At the time I lived in the Channel Islands, which am situated in the English Channel, just off the coast of Northern France. Not the most suitable place to hunt with a golden eagle, and quite a different terrain from the rolling hills of the South Downs.
After many hours of acclimatising myself to handling my new eagle 'lvan'. I was ready to start to hunt, and it was on the western coast of my native island of Jersey that I chose to start.
Here was probably the largest open space on the island. Something like four square miles of sand dunes, with a reasonable population of rabbits in residence.
Our early outings were a little intense, I was often worried that Ivan might take it into his head, for what ever reason, and fly out to sea. A prospect that filled me with dread, as I would be unable to follow, just stand and watch. As my confidence grew and his flying abilities developed I watched in admiration as he rode out the sea born up-drafts.
Now I was experiencing or the first time what was to attract me to flying eagles for many years to come.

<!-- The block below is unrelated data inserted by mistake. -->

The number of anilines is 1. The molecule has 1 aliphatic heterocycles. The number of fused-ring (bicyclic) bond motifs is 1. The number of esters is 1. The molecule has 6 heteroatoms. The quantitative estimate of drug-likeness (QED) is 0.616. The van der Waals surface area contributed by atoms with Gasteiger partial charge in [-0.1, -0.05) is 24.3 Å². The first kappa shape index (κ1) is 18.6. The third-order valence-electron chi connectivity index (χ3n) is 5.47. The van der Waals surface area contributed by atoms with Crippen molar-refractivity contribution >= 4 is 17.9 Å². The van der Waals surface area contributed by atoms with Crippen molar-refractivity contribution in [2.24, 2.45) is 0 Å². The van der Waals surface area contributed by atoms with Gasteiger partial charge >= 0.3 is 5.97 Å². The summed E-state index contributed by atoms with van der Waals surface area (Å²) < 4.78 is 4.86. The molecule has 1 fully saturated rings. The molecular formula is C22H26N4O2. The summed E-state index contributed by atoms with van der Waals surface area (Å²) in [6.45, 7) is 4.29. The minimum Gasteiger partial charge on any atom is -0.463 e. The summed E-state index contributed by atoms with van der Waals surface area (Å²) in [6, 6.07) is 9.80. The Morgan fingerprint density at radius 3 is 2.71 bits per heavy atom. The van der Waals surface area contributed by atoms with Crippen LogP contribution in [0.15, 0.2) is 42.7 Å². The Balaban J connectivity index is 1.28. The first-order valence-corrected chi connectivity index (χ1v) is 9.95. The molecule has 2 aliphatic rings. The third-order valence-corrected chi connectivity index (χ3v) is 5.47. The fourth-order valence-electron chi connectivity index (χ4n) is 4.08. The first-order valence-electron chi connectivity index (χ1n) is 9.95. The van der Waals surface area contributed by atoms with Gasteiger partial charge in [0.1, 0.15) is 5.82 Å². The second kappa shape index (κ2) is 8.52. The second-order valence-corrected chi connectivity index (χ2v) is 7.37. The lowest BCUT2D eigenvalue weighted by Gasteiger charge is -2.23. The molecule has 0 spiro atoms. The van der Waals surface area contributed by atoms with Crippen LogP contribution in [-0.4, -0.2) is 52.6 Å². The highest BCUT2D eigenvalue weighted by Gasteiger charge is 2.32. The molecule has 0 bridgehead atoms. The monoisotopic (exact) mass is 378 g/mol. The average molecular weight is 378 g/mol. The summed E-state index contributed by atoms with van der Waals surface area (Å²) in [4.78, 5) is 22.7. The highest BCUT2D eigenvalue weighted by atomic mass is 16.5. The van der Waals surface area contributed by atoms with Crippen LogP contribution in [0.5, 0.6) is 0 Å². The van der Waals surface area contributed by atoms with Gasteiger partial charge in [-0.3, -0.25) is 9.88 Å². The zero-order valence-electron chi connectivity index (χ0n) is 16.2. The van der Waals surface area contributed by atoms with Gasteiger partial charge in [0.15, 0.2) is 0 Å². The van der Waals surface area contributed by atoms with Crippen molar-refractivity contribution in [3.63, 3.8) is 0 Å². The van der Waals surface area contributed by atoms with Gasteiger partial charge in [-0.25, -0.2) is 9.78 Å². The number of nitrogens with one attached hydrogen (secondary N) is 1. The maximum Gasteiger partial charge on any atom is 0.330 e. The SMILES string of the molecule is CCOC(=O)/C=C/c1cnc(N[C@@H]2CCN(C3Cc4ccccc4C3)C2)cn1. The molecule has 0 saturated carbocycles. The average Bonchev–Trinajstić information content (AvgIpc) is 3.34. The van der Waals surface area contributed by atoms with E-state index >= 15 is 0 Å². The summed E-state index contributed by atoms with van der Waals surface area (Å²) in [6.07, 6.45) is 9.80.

After a couple of seasons a natural Mm developed between myself and Ivan. I became a lot more confident as we both learnt to hunt the available ground that was suitable for an eagle. This in the main was the headland slopes above the islands sea cliffs. The northern and western coasts of Jersey. and the eastern and northern coasts of the tiny island of Herm were our favourite haunts. These headlands were steep, bracken and bramble covered slopes about two hundred yards wide and a few miles long. The main quarry here was the rabbit With almost total cover they were a wily adversary.
Ivan adapted a technique which was both exciting and successful. Using the natural up-draft from the cliffs he would ride backwards and forwards, as I struggled through the bracken beating the most likely looking hiding places. If anything moved, near me or ahead he would sail across and above the spot, roll over, close his wings and stoop, punching his way through the dense cover to grab a rabbit
He would often miss, as he would only get a glimpse of a rabbit as it sped its way through a network of tunnels, trampled by tiny feet under this vast blanket of bracken and brambles.